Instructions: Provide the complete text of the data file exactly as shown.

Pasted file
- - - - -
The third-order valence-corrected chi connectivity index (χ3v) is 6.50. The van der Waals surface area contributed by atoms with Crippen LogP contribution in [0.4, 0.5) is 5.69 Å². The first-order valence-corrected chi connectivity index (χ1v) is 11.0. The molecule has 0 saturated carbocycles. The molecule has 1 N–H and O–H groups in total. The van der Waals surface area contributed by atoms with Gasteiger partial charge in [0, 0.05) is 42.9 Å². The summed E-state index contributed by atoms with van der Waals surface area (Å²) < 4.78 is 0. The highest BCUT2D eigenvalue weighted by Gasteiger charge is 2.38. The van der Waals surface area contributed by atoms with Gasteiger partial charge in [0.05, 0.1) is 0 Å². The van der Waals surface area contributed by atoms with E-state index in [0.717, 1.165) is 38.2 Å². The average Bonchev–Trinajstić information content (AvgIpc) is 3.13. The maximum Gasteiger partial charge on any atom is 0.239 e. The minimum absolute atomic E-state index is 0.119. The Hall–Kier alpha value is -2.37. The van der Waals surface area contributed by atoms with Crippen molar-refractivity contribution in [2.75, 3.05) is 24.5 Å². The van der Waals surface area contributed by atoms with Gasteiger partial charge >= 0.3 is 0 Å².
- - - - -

The third-order valence-corrected chi connectivity index (χ3v) is 6.50. The van der Waals surface area contributed by atoms with Crippen LogP contribution in [0.4, 0.5) is 5.69 Å². The first-order valence-corrected chi connectivity index (χ1v) is 11.0. The molecule has 0 saturated carbocycles. The molecule has 1 N–H and O–H groups in total. The van der Waals surface area contributed by atoms with Gasteiger partial charge in [0, 0.05) is 42.9 Å². The summed E-state index contributed by atoms with van der Waals surface area (Å²) < 4.78 is 0. The highest BCUT2D eigenvalue weighted by Gasteiger charge is 2.38. The van der Waals surface area contributed by atoms with Gasteiger partial charge in [0.05, 0.1) is 0 Å². The van der Waals surface area contributed by atoms with E-state index in [0.717, 1.165) is 38.2 Å². The average Bonchev–Trinajstić information content (AvgIpc) is 3.13. The maximum Gasteiger partial charge on any atom is 0.239 e. The minimum absolute atomic E-state index is 0.119. The Hall–Kier alpha value is -2.37. The van der Waals surface area contributed by atoms with Crippen molar-refractivity contribution in [2.75, 3.05) is 24.5 Å². The van der Waals surface area contributed by atoms with Gasteiger partial charge >= 0.3 is 0 Å².